In Jones’ estimation, the organization “needs innovation, it needs appeal and it needs a heart.” Contemplating its future, she offered, “I want so many things for this arts center, and I think we have become too many things to too many people. I feel there has been a loss of focus and a loss of our original beginnings. We have to bring it back home and be serious about how we all move forward.”

Linda Bunk served as the DAC executive director from 1989-92 as well doing a stint as a board member in the early 2000s. The organizational impulse to offer more things to more people is not new. “I can say we

always were asking the question, ‘What can or should be taken off our plate?’” she said. “Bigger is not always better.” During her tenure, the question of organizational focus was a topic of discussion at each annual board retreat.

A recently retired board member, JM Jones, believes that the organization’s focus needs to be placed on the visual arts, which provided the beginnings for the organization in 1966. “It seems as though the lack of support and commitment to the visual arts is causing a very real lack of confidence within the visual arts community. There is little emphasis on supporting emerging artists, cutting-edge art or classroom instruction – all key ingredients to the long-term health of a visual arts organization,” she said.

As a nonprofit organization, the community’s interests are represented at the DAC by its volunteer board of directors, a group of individuals who are recruited for two-year terms of service. In Colorado, a board is financially responsible for its organization, and the DAC board is charged, in its bylaws, with both fiscal and programmatic oversight. The executive director is responsible to the board of directors.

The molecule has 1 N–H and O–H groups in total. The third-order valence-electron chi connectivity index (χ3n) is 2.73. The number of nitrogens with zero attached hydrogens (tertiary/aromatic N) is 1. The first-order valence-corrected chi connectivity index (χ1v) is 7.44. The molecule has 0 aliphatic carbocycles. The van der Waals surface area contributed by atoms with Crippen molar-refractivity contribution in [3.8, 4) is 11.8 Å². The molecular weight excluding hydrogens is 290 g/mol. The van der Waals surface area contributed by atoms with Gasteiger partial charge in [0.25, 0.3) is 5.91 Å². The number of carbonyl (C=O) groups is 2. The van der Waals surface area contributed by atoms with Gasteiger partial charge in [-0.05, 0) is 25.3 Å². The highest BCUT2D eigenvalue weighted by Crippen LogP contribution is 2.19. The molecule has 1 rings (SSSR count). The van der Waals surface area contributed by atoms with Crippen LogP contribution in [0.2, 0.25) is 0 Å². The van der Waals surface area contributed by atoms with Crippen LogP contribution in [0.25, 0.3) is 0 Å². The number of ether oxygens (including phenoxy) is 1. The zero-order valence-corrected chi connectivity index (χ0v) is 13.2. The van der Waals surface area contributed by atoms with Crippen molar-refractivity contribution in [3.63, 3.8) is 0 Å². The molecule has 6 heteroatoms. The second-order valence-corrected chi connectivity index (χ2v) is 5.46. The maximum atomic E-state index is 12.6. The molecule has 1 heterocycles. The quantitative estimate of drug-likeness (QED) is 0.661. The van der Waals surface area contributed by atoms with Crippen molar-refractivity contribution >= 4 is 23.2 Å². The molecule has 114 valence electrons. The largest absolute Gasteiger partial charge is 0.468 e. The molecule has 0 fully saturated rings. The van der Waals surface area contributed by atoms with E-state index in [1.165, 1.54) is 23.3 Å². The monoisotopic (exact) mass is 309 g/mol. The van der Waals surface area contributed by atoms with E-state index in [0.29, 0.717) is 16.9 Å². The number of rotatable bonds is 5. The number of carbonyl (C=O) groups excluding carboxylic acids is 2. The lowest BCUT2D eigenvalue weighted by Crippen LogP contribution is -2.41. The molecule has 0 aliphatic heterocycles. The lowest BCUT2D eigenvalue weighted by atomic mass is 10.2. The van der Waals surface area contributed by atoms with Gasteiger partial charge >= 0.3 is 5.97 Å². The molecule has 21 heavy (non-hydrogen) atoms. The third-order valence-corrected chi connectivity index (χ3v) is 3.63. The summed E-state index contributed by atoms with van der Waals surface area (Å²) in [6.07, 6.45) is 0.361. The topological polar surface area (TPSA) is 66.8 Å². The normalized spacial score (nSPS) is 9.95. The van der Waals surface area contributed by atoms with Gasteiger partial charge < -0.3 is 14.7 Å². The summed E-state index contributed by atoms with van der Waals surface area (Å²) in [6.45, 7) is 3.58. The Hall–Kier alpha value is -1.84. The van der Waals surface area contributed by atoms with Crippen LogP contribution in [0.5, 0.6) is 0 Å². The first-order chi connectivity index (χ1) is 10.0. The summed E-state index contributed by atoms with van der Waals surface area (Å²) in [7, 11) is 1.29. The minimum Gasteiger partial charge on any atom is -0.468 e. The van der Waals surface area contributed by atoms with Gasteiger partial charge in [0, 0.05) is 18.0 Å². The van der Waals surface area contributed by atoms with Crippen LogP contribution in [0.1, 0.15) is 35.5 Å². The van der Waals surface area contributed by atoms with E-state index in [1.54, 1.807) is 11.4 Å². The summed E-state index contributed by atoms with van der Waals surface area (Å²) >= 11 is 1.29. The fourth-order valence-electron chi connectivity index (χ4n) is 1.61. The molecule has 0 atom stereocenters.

Board member Fletcher is candid about the DAC’s current direction. “Our largest failing is that our love of serving the arts has seen us going in so many directions that our hearts were larger than our ability to support everything we believe in. Thus, we are constrained today, more than ever, by the realities of funding, liquidity, cash flow and other harder aspects of operating a service organization. This means that our challenge today is to concentrate on making our mission philanthropically meaningful through financially sustainable offerings. This has required difficult choices and new ways of looking at our programs and services.”

Fletcher said he is very interested in hearing about how the DAC can best fulfill its mission of “advancing the visual and cultural arts for the enrichment of the individual, the community of Durango and Southwest Colorado.”

He continued, “We have offered many meaningful programs and shows that rarely brought in sufficient funds. Most nonprofit arts organizations understand this. That’s where grants and donations play a big role, because not everything artistic is financially supportable. In fact, much of life’s art does not exist to be ‘commercialized.’ Yet, without art, the human experience is less than it could be. Art is essential, and essentially human. The DAC will continue to illuminate and communicate that understanding.” •

For a historical overview of the DAC, go to Check the Archives for Volume 7, No. 23, June 5, 2008, “Arting Around: The Evolution of the Arts.”